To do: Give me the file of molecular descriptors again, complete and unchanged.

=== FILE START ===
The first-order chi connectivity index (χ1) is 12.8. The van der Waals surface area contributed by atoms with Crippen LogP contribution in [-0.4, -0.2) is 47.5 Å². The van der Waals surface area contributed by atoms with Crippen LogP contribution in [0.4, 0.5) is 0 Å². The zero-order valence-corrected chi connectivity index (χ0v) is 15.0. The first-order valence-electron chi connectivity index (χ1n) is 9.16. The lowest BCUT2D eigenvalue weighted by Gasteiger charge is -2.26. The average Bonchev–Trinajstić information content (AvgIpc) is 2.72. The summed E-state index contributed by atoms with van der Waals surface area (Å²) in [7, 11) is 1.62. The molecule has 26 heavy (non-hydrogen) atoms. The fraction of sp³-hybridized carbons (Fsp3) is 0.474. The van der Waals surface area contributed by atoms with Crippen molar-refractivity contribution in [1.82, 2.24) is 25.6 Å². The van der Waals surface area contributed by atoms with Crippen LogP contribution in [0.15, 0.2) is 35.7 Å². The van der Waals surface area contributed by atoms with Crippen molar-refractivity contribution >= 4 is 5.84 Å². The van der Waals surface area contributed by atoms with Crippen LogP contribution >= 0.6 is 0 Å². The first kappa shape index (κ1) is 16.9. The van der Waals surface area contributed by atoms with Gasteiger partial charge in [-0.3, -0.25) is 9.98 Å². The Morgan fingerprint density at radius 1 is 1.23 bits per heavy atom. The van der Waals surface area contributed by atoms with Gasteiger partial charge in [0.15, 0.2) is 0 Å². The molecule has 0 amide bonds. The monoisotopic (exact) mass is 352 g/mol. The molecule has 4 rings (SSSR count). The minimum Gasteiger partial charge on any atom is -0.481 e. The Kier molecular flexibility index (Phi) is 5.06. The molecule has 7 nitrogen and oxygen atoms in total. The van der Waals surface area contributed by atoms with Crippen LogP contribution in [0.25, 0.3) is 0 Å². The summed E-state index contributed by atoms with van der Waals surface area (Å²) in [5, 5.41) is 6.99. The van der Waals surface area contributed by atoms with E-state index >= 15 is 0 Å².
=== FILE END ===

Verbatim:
The first-order chi connectivity index (χ1) is 12.8. The van der Waals surface area contributed by atoms with Crippen LogP contribution in [-0.4, -0.2) is 47.5 Å². The van der Waals surface area contributed by atoms with Crippen LogP contribution in [0.4, 0.5) is 0 Å². The zero-order valence-corrected chi connectivity index (χ0v) is 15.0. The first-order valence-electron chi connectivity index (χ1n) is 9.16. The lowest BCUT2D eigenvalue weighted by Gasteiger charge is -2.26. The average Bonchev–Trinajstić information content (AvgIpc) is 2.72. The summed E-state index contributed by atoms with van der Waals surface area (Å²) in [7, 11) is 1.62. The molecule has 26 heavy (non-hydrogen) atoms. The fraction of sp³-hybridized carbons (Fsp3) is 0.474. The van der Waals surface area contributed by atoms with Crippen molar-refractivity contribution in [1.82, 2.24) is 25.6 Å². The van der Waals surface area contributed by atoms with Crippen LogP contribution in [0.15, 0.2) is 35.7 Å². The van der Waals surface area contributed by atoms with Crippen molar-refractivity contribution >= 4 is 5.84 Å². The van der Waals surface area contributed by atoms with Crippen LogP contribution >= 0.6 is 0 Å². The first kappa shape index (κ1) is 16.9. The van der Waals surface area contributed by atoms with Gasteiger partial charge in [-0.3, -0.25) is 9.98 Å². The Morgan fingerprint density at radius 1 is 1.23 bits per heavy atom. The van der Waals surface area contributed by atoms with Gasteiger partial charge in [0.15, 0.2) is 0 Å². The molecule has 0 amide bonds. The monoisotopic (exact) mass is 352 g/mol. The molecule has 4 rings (SSSR count). The minimum Gasteiger partial charge on any atom is -0.481 e. The Kier molecular flexibility index (Phi) is 5.06. The molecule has 7 nitrogen and oxygen atoms in total. The van der Waals surface area contributed by atoms with Crippen LogP contribution in [0.25, 0.3) is 0 Å². The summed E-state index contributed by atoms with van der Waals surface area (Å²) in [5, 5.41) is 6.99. The van der Waals surface area contributed by atoms with E-state index >= 15 is 0 Å².